PARIS (Reuters) - France's health and safety agency has decided to ban weedkillers that combine chemicals glyphosate and tallowamine because of uncertainty over possible health risks, it said on Friday.

The ANSES agency sent a letter this week to manufacturers informing them that it intends to withdraw the authorization for such products, Francoise Weber, the ANSES deputy director-general, told Reuters.

The agency had reviewed products combining glyphosate and tallowamine after conclusions published in November by the European Food Safety Agency (EFSA) suggested greater potential risks compared with glyphosate alone, she said.

"It is not possible to guarantee that compositions containing glyphosate and tallowamine do not entail negative effects on human health," Weber said by telephone.

Glyphosate, a common ingredient in weedkillers such as Monsanto's Roundup, has been the subject of fierce debate in the past year since a World Health Organisation body classified it as probably carcinogenic, and European Union countries are discussing whether or not to extend its EU-wide license.

France's environment minister has been pushing for an EU-wide ban on glyphosate-based products and is also supporting legislation going through the French parliament that would outlaw a type of pesticide blamed for harming honey bees.

Tallowamine, technically referred to as polyethoxylated (POE) tallowamine, is used in weedkillers to allow them to be absorbed effectively by plants.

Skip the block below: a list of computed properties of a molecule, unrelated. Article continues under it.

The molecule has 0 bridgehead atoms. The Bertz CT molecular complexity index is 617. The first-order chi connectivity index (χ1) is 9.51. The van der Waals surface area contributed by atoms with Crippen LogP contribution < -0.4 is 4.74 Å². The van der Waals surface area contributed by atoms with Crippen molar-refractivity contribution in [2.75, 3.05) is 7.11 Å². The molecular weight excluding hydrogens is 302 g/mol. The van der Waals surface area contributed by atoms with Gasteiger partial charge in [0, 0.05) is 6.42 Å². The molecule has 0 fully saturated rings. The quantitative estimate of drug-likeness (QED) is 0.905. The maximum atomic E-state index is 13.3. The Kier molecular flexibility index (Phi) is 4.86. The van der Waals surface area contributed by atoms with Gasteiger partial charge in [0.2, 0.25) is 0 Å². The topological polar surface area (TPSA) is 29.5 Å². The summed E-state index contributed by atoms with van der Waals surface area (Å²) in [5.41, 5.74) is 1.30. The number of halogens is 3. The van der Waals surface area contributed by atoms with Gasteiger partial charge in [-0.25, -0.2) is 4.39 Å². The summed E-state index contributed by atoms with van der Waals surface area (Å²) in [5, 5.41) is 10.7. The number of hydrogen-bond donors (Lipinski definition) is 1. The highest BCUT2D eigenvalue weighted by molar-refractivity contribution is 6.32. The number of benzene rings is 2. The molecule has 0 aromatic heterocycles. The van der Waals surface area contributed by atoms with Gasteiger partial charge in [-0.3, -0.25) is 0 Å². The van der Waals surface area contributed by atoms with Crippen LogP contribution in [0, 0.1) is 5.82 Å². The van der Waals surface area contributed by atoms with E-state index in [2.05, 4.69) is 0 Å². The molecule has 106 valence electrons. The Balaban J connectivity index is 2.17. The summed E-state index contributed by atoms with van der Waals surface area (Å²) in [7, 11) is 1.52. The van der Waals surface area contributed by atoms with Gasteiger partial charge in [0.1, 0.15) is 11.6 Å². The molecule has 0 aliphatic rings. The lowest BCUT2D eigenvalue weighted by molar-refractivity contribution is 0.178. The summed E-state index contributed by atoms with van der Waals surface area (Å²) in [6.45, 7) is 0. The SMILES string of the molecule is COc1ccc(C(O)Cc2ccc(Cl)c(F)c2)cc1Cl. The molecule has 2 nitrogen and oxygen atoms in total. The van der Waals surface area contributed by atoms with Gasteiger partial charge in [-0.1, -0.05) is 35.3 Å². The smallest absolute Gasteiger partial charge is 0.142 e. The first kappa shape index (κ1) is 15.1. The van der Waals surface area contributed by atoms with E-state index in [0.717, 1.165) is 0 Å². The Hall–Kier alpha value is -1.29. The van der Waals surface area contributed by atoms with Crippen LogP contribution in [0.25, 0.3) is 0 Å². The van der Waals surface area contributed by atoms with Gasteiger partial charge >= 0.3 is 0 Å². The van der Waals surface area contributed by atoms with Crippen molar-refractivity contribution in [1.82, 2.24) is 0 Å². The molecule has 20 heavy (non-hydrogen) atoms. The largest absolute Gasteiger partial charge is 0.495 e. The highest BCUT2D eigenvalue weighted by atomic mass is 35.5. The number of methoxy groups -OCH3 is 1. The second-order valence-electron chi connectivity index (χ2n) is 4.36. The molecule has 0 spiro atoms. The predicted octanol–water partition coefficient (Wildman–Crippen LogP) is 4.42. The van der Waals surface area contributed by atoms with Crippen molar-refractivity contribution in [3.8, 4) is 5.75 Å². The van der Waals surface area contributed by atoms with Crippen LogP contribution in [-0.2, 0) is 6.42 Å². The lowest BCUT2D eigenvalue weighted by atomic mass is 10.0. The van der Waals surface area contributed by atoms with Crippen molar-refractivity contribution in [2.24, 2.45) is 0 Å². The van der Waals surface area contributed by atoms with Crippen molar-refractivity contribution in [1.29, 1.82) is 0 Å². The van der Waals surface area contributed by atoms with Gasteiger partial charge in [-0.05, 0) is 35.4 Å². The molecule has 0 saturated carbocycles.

The substance is combined with glyphosate in many weedkillers but a large number of glyphosate products without tallowamine are available in France, Weber said.

Glyphosate and tallowamine combinations were previously withdrawn from the German market in a voluntary step by manufacturers, she added.

Monsanto said the commercial impact on the company would be "minimal" given that it had already shifted away from using tallowamine.

In an emailed statement, the U.S. crop seed and chemical company described the debate around glyphosate in Europe as "political" and said that tallowamine-based products "do not pose an imminent risk for human health when used according to instructions".

Like the debate over pesticides and bees, arguments over glyphosate weedkillers have divided scientists and pitched environmental protection groups against chemical companies and farmers who say there are no viable alternatives.

A final decision by ANSES on withdrawing glyphosate-tallowamine mixtures would take at least several weeks because the agency must first consider comments by the manufacturers, which have two weeks to submit arguments, Weber said.

(Reporting by Gus Trompiz; Editing by Bate Felix and David Goodman)